And speaking of the hometown, I got "The Yellow Scene" in the mail the other day and hey, whaddya know, Longmont's got the biggest feature story. A dubious distinction, though, seeing as how it basically reams the city for fiddling with freedom of speech inre: the Ward Churchill/Glenn Spagnuolo issue. The Yellow Scene is a new local mag, a free one, and just barely out of its "'zine" stage, as in it is actually laid out and on glossy paper now. They still need a decent copy editor. Hmmmm.
What the entire issue can really be reduced to is this:
The March 22 council issue created another constitutional crisis by proposing a pair of changes to public assembly laws that appeared to tighten rules on determining when and if a public gathering is legal. As the city isn’t exactly swamped with massive protests or weekly parades, many wondered about the laws’ relevance. Only the Longmont Citizens for Justice & Democracy, who hold weekly anti-war demonstrations at the corner of 6th & Main, seemed to be targeted by the proposed code revisions. Nevertheless, even this story wouldn't have caused waves outside Longmont were it not for the simultaneous investigation of LCJD member Glenn Spagnuolo.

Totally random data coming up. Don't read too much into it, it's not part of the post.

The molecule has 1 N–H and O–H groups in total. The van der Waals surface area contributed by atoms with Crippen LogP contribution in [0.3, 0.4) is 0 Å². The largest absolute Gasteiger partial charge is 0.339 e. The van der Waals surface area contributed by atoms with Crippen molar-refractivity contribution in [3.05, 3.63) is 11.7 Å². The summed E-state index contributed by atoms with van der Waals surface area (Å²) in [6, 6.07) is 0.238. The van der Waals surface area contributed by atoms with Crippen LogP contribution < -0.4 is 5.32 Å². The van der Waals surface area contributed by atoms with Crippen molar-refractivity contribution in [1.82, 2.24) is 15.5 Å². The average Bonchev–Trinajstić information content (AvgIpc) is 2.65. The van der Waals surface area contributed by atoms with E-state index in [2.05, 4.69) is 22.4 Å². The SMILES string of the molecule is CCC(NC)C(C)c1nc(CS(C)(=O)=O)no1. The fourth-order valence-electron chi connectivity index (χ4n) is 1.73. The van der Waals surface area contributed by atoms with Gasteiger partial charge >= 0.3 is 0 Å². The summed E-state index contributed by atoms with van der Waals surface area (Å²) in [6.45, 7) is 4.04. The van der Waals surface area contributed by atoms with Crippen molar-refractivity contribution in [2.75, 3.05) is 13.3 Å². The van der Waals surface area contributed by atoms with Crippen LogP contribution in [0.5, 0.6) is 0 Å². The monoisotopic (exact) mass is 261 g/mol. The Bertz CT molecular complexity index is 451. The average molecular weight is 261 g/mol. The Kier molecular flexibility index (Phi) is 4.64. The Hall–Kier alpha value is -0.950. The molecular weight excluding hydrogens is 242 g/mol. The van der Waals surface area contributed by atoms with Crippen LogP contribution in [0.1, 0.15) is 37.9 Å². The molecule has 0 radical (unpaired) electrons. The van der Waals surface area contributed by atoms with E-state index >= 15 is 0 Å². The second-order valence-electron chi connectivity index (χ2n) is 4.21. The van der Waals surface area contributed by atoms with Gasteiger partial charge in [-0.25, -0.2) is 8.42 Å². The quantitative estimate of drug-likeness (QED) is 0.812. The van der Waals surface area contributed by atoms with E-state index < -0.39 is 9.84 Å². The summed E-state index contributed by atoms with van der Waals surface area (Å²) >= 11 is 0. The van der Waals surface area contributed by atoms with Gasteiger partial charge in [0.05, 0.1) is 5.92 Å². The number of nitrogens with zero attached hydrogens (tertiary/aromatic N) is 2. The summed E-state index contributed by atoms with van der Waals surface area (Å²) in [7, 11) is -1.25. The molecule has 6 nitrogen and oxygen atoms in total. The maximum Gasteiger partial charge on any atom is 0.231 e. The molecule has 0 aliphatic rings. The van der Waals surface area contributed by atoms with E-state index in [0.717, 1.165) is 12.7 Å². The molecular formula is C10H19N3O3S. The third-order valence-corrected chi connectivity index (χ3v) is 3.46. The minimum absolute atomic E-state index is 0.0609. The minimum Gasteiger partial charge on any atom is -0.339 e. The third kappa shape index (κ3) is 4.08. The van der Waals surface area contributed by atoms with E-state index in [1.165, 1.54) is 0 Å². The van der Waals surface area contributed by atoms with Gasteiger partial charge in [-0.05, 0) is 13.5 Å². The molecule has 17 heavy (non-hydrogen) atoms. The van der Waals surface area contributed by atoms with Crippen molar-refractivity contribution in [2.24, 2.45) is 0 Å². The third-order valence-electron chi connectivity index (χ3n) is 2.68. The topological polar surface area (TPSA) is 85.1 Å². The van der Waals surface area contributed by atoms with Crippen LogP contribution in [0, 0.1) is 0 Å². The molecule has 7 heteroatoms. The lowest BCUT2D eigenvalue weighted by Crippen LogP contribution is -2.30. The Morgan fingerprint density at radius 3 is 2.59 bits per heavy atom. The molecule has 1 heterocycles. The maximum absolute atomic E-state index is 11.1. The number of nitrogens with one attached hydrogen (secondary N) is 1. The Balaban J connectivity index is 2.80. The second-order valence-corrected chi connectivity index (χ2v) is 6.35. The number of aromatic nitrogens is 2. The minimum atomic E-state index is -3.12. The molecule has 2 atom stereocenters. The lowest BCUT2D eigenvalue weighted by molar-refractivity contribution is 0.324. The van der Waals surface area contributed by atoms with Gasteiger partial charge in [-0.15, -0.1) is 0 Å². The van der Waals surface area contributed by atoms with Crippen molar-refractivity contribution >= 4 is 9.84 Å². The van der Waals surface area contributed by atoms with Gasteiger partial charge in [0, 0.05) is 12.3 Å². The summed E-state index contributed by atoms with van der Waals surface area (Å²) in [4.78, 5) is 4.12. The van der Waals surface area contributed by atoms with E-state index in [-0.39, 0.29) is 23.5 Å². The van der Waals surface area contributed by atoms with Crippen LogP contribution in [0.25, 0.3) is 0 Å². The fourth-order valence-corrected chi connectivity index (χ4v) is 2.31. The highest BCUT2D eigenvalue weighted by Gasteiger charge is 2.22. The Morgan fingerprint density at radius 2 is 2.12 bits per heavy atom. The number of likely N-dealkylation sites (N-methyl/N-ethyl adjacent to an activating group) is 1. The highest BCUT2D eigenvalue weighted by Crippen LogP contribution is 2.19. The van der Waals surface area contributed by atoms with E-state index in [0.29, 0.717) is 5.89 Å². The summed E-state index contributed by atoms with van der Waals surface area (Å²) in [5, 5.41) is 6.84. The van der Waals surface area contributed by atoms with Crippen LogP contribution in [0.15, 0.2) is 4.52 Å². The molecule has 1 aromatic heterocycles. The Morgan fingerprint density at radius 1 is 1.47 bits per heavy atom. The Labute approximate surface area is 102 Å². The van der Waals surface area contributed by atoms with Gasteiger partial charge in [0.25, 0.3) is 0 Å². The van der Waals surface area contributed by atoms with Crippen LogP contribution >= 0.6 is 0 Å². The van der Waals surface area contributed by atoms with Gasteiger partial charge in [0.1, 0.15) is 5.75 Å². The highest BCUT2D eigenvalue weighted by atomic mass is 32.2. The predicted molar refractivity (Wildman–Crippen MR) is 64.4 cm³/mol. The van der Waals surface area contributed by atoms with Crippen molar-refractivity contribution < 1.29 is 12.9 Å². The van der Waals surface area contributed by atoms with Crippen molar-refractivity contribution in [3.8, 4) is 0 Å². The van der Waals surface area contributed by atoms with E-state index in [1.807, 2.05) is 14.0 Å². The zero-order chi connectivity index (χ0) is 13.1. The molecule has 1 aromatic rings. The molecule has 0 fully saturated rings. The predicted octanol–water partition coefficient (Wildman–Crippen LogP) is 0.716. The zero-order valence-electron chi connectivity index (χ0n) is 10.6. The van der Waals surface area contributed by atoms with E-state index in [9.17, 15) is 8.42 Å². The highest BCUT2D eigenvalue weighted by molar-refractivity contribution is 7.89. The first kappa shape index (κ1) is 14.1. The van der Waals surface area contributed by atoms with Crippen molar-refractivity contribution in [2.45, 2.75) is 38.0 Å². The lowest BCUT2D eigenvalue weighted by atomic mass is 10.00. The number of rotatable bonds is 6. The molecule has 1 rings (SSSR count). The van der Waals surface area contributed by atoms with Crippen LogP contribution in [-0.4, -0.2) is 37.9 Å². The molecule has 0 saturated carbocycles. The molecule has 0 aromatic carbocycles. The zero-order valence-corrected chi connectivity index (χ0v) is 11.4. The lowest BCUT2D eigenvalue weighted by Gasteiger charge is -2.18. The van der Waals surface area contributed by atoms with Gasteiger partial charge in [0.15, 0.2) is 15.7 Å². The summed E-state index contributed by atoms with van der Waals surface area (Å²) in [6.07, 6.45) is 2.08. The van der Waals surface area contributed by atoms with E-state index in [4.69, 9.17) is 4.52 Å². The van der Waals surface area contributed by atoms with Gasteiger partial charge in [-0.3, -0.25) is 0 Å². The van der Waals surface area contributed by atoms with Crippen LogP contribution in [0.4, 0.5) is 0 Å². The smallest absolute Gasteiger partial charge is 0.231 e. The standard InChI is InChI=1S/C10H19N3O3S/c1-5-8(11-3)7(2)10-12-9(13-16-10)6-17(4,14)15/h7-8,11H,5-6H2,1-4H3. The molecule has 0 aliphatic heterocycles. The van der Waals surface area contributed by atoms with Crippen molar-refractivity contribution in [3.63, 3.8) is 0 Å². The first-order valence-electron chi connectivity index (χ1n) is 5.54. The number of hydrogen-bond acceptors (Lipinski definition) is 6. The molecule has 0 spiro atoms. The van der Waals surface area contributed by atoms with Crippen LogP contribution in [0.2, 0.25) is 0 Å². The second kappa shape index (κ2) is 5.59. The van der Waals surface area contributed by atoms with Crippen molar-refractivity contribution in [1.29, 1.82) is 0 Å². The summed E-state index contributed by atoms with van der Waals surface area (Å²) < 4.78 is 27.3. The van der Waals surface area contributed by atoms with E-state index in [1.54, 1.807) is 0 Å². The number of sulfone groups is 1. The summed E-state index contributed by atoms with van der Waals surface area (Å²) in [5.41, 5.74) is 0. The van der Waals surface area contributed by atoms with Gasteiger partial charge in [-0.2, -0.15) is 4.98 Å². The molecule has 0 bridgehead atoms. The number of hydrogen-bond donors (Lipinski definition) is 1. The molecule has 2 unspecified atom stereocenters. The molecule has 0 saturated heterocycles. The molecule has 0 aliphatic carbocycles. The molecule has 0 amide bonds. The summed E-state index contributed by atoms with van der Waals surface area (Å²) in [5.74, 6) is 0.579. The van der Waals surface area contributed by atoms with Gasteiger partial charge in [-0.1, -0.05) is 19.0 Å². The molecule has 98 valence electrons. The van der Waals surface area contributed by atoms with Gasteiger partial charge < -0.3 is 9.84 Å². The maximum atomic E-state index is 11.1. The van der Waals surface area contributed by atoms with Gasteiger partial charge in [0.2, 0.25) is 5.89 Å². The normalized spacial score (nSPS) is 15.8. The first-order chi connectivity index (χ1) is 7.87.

On March 3, Spagnuolo gave an interview in defense of CU’s Ward Churchill to AM talk show duo Caplis & Silverman. The hosts played clips of the professor’s most controversial speeches, including his oft-repeated “You’ve got a trigger-finger” reply to an activist’s query as to how one can effect political change. Spagnuolo emphasized his support of non-violence, but did acknowledge that he wouldn’t rule out violent protest in the face of government-sanctioned violence by the military and police forces. After much baiting by the two hosts, who taunted Spagnuolo to “Be a man, Glenn!” he eventually agreed with Churchill's claim that “all cops are criminals” and that by wearing a uniform “you make yourself a target.” Looking back on his statements, he says that he doesn’t apologize for anything he said, though he wishes he had been allowed to expand his answers.
Hooray for AM talk radio. Hooray for baiting people who believe in freedom of speech. Hooray for cornering activists.
The LCJD team protests are maybe six people, a couple of kids, three or four dogs and big signs. It makes my day every time I see them. To think that they might go away just because of the six-degrees-of-Ward-Churchill game is a pretty sad thought.